Predictive value of the stomach wall pH for complications after cardiac operations: comparison with other monitoring

UMMS Affiliation

Information Services, Academic Computing Services; Department of Cell Biology

Publication Date


Document Type



Aged; Bicarbonates; Carbon Dioxide; *Cardiac Surgical Procedures; Gastric Mucosa; Hemodynamics; Humans; Hydrogen-Ion Concentration; Middle Aged; Monitoring, Physiologic; Postoperative Complications; Probability


Cardiology | Critical Care


The ability to predict impending complications after elective cardiac operations from measurements of BP, cardiac index, arterial pH, and urine output on the day of operation was compared with that of indirect measurement of stomach wall pH in 85 patients. We found that acidosis in the stomach wall was the most sensitive predictor for complications. The specificity of this predictive test increased exponentially as the duration and degree of intramural acidosis increased. Hypotension, acidosis, and oliguria, but not cardiac index, also predicted postsurgical problems. Stepwise logistic regression analysis of the data that showed postoperative complications were best predicted by the duration of hypotension, and the predictive ability was significantly improved when the duration of intramural acidosis was included.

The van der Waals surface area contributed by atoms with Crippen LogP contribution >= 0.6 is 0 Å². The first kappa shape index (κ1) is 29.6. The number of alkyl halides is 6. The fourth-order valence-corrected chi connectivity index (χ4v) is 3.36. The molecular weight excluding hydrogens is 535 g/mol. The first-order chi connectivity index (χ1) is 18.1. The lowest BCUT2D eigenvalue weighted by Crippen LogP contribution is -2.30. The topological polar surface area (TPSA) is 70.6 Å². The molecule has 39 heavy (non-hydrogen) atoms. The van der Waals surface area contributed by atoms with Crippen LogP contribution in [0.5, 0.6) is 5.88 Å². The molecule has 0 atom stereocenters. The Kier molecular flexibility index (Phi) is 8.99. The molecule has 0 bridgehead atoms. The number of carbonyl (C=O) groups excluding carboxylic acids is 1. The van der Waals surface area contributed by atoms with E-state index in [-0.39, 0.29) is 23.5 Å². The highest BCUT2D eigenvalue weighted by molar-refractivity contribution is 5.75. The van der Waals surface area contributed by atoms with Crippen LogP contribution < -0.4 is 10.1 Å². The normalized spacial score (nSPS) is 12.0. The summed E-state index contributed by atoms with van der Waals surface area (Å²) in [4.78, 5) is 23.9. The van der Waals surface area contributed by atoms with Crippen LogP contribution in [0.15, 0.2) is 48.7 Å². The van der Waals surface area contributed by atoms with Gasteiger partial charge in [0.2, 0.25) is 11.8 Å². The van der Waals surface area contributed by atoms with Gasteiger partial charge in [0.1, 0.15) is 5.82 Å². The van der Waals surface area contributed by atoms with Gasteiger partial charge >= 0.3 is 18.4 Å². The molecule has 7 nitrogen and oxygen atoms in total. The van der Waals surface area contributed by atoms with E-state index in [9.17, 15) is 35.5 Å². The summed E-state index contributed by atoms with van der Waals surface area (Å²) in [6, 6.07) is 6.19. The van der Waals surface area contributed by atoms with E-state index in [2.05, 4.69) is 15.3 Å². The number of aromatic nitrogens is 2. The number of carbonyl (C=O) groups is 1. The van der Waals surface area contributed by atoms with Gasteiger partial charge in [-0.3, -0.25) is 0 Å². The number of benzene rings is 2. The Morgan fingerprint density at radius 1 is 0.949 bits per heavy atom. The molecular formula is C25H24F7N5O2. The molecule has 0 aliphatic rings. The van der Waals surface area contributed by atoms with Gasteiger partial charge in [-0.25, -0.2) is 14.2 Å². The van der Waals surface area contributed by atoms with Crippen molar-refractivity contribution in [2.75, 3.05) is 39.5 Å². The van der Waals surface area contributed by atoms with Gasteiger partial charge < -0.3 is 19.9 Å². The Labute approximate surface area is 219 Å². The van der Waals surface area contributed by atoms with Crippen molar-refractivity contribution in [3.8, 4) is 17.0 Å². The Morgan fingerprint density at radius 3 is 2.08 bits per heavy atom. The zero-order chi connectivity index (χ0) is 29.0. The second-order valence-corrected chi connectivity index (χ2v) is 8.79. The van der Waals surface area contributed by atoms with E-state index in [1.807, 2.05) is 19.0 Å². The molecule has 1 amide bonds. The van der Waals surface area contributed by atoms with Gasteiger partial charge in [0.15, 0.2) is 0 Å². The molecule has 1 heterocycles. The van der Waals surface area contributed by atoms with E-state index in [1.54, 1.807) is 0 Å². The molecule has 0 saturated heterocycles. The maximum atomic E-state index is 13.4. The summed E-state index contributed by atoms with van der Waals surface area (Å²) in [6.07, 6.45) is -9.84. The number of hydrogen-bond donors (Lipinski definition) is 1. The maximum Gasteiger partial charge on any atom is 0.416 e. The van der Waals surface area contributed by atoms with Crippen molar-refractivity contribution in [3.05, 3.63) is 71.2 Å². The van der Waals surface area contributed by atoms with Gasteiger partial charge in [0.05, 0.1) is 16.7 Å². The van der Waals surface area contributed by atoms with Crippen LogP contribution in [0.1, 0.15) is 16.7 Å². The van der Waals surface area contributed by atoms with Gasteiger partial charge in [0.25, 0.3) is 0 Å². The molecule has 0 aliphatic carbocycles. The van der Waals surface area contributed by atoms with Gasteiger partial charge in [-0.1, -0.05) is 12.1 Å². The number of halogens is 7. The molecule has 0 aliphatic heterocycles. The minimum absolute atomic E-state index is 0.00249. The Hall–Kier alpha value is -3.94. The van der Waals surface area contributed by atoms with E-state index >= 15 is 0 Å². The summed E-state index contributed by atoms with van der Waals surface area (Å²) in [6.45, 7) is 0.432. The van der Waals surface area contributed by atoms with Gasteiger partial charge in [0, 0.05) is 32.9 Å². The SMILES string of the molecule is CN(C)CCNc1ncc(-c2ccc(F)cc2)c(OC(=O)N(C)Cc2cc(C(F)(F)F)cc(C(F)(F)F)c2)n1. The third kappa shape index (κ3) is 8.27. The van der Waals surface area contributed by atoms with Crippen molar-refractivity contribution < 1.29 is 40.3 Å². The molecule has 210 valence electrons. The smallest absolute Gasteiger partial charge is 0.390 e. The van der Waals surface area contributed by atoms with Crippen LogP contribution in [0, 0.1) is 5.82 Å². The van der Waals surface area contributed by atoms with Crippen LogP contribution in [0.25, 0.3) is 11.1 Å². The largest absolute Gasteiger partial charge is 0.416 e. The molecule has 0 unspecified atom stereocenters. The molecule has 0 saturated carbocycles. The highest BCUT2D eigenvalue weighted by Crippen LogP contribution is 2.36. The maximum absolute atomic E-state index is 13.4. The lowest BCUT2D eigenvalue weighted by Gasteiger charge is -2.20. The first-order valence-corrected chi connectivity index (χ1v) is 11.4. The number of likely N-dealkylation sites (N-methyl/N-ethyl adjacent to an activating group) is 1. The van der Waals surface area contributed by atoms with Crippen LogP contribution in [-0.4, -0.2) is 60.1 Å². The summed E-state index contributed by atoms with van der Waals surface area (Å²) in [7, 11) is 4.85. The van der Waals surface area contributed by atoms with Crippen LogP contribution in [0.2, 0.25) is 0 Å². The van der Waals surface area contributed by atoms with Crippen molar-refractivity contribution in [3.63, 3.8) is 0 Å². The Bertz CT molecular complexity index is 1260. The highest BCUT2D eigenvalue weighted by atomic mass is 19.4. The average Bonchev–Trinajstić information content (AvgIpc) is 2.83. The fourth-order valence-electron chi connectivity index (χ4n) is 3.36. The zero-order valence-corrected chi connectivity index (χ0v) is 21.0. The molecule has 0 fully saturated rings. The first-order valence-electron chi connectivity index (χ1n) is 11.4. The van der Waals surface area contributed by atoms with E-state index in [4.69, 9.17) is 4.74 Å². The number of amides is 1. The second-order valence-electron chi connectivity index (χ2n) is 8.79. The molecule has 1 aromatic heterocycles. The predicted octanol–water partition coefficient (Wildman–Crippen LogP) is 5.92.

Crit Care Med. 1987 Feb;15(2):153-6.

Journal/Book/Conference Title

Critical care medicine

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Link to article in PubMed

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